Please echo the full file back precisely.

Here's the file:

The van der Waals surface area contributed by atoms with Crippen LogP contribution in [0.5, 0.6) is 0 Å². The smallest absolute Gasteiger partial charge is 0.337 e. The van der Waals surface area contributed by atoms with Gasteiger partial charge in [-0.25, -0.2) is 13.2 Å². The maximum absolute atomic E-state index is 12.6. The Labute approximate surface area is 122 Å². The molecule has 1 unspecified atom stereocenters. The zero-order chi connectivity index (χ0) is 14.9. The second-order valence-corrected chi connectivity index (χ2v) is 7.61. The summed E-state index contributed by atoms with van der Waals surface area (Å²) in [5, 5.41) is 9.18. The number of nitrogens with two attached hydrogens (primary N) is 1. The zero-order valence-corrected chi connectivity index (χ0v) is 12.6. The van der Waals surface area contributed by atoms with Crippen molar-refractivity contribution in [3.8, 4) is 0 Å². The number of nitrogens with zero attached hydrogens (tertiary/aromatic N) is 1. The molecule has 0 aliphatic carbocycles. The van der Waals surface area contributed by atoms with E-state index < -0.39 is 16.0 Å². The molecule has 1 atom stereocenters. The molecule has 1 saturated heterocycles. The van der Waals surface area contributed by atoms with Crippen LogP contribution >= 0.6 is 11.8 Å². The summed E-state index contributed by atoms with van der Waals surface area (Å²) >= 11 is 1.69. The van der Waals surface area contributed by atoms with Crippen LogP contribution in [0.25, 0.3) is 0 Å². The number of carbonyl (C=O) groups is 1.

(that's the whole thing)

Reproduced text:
The van der Waals surface area contributed by atoms with Crippen LogP contribution in [0.5, 0.6) is 0 Å². The smallest absolute Gasteiger partial charge is 0.337 e. The van der Waals surface area contributed by atoms with Gasteiger partial charge in [-0.25, -0.2) is 13.2 Å². The maximum absolute atomic E-state index is 12.6. The Labute approximate surface area is 122 Å². The molecule has 1 unspecified atom stereocenters. The zero-order chi connectivity index (χ0) is 14.9. The second-order valence-corrected chi connectivity index (χ2v) is 7.61. The summed E-state index contributed by atoms with van der Waals surface area (Å²) in [5, 5.41) is 9.18. The number of nitrogens with two attached hydrogens (primary N) is 1. The zero-order valence-corrected chi connectivity index (χ0v) is 12.6. The van der Waals surface area contributed by atoms with Crippen molar-refractivity contribution in [3.8, 4) is 0 Å². The number of nitrogens with zero attached hydrogens (tertiary/aromatic N) is 1. The molecule has 0 aliphatic carbocycles. The van der Waals surface area contributed by atoms with E-state index < -0.39 is 16.0 Å². The molecule has 1 atom stereocenters. The molecule has 1 saturated heterocycles. The van der Waals surface area contributed by atoms with Crippen LogP contribution >= 0.6 is 11.8 Å². The summed E-state index contributed by atoms with van der Waals surface area (Å²) >= 11 is 1.69. The van der Waals surface area contributed by atoms with Crippen LogP contribution in [0.25, 0.3) is 0 Å². The number of carbonyl (C=O) groups is 1.